Much has changed in the media landscape since the U.S. Supreme Court ruled in 1978 that the Federal Communications Commission could put a radio station on official notice for airing George Carlin's monologue about the seven words no one can say on television.

The advent of cable and satellite television and the Internet has exposed children to the kinds of indecent content the FCC has sought to protect them from while watching broadcast television or listening to the radio.

Fox, NBC and other networks say the existing media world undercuts the Supreme Court's rationale for letting the FCC's regulate broadcasting, which had much less competition for the nation's eyes and ears.

Today, broadcasting is neither uniquely pervasive nor uniquely accessible to children like in the 1970s, networks wrote in an expletive-laden court filing, yet broadcasters are still denied the same basic First Amendment freedoms as other media.

The Obama administration countered that the FCC's policy is needed now more than ever to provide children with a place safe from the vulgarity cable and the Internet offers.

Tuesday morning, both sides will make their argument before the U.S. Supreme Court in a case that could change the FCC's authority to safeguard children from indecency on broadcast programming, perhaps altering what Americans will see and hear on television.

Tightening of Indecency Rules

When the Supreme Court's issued its ruling over the Filthy Words monologue, the FCC was more concerned with a continuous use of curse words, rather than a one-time slip of the tongue.

But in the decades since broadcasts' heyday, the FCC has tightened its indecency policy after U2 singer Bono told a televised award show audience in 2003 just how brilliant it is to win a Golden Globe. That led the FCC under the Bush administration to start going after the so-called fleeting expletives.

The Obama administration defended the Bush-era change in policy as a Constitutional way to protect children from hearing the same kind of content the Supreme Court three decades ago authorized the commission to regulate.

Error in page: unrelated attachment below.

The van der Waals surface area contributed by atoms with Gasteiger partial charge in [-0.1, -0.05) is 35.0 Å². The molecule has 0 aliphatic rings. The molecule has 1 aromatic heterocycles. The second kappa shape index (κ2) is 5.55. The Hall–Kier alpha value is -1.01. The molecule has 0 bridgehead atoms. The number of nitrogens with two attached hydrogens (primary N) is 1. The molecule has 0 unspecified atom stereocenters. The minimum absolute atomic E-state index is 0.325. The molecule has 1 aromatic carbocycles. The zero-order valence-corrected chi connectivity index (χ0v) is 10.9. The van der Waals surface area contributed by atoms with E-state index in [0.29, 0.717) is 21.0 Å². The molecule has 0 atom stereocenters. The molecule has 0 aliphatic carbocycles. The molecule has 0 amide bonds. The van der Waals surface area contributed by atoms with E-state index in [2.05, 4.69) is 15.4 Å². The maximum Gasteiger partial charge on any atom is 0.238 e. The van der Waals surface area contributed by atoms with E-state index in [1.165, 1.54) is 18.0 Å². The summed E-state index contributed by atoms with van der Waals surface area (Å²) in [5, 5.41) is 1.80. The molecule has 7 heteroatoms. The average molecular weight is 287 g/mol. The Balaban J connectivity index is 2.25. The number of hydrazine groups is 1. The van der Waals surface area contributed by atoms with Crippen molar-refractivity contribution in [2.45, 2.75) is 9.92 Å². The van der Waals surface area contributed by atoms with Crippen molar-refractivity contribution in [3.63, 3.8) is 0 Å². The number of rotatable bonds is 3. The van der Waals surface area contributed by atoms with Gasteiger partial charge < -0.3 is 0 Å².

Broadcast programming, the Obama administration noted, is still a dominant presence in the living rooms of Americans and is much easier to access than cable television or the Internet.

Generations of parents have relied on indecency regulation to safeguard broadcast television as a relatively safe medium for their children, Obama's solicitor general, Donald Verrilli, wrote in a squeaky clean court brief. The rise of alternative communications media has strengthened, not undermined, that reliance interest.

Four-Letter Words and Televised Backsides

The Supreme Court in 2009 upheld the FCC's fleeting expletive policy, but never addressed networks' the constitutional arguments that it is too vague. After the high court kicked the case down to the New York-based Second Circuit Court of Appeals, a three-judge panel sided with the networks.

The Second Circuit said that the FCC's guidance policy hardly gives broadcasters notice of how the commission will rule on indecency matters. For instance, the policy deemed indecent the utterance of an agriculturally-tinged term casting doubt, but a gentile version of a schmuck or a putz got an OK.

The case now before the Supreme Court deals with two incidents from Fox's 2002 and 2003 Billboard Music Awards shows, in which Cher told off her critics with a choice four-letter word and reality star Nicole Richie complained about cow dung in her Prada purse. Another incident before the high court involves a 2003 episode of ABC's NYPD Blue that showed actress Charlotte Ross' backside as she prepared for a shower that gets interrupted by a young boy. The scene aimed to portray a slice of domestic life.

The networks challenging the FCC's policy say the commission became more aggressive in the three decades since the Filthy Words decision, erecting a purely subjective regime that permits commissioners to pursue their personal predilections.

The indecency regime has had a chilling effect on broadcasters that fear the stiff fines that come with FCC actions, Fox and others said. Networks and their affiliates could run up fines reaching millions of dollars.

Broadcasters, the networks argued, have no fair notice of what these commissioners may deem indecent.